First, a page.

General Musharraf lacking wisdom, leadership and legitimacy of the governance fell to the US entrapment in a state of terrible helplessness as most often one track dictators do. For almost decade and a half, Pakistanis contributed resources, intelligence and practical help to support the US war agenda in Afghanistan. Contrary to the global moral and ethical principles of relationships between the friends and allies, President Trump should have thanked Pakistan for its strategic help; instead he is sending hysterically compulsive signals which sound irrational and disruptive to mutual relationship.  Naïve and insane egoism appears to be at work if Pakistanis are accused to be of dubious character and engagements in the US-led Afghan war theater.  Understandably, General Musharaf and his colleagues were paid to do the proxy war and its spill-over impacts decades later havingdevastating effects on the civilian life across Pakistan. Terror is always terror in all shapes and forms. America did not invade Afghanistan to protect the human rights, democracy or to restore law and order.  It was a war of terrorism that made no rational sense in any criterion-based critical analysis. To an impartial observer of the US domestic politics, President Trump is reinventing the foreign war strategy to distract attention from his own mismanagement of the in-house racial tensions overflowing historic rivalries across America. Perhaps, shifting lines of argument, President Trump needs an opportunity of self-reflection what he said or should have said as the leader of the nation on a highly sensitive and explosive racial problems hinging on the American psyche at Charoletville (Virginia), Boston (Massachusett) and elsewhere.Public momentum expected bold and inspiring message of optimism not distortion of the prevalent facts of the American racial culture.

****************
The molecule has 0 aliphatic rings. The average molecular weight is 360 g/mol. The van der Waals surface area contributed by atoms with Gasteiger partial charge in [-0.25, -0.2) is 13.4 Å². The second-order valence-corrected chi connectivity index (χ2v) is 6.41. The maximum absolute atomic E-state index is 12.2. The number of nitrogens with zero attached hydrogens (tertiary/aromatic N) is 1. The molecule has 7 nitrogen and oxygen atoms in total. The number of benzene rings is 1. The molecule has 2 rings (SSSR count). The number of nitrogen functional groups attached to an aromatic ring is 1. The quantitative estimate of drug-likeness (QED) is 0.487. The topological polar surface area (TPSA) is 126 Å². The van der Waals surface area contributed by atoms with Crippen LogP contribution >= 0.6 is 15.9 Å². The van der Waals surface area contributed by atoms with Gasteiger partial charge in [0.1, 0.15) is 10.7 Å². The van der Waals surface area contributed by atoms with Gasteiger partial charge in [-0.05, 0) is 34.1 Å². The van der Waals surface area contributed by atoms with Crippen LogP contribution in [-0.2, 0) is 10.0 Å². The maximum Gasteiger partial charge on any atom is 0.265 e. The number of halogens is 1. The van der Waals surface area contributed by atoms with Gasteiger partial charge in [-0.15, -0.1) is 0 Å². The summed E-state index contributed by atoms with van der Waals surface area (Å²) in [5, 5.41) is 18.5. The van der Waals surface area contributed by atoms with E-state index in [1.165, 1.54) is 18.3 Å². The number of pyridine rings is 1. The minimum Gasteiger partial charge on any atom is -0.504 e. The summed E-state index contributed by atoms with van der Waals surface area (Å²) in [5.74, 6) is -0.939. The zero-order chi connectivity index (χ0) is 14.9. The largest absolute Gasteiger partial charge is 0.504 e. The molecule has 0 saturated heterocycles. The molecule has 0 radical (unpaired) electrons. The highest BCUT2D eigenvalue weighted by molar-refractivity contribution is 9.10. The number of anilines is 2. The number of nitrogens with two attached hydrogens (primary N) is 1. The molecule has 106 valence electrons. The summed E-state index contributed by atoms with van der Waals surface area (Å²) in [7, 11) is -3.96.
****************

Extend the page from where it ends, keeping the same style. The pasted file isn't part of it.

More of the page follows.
Towards Rethinking of a New Strategy for Peace and Negotiated Resolution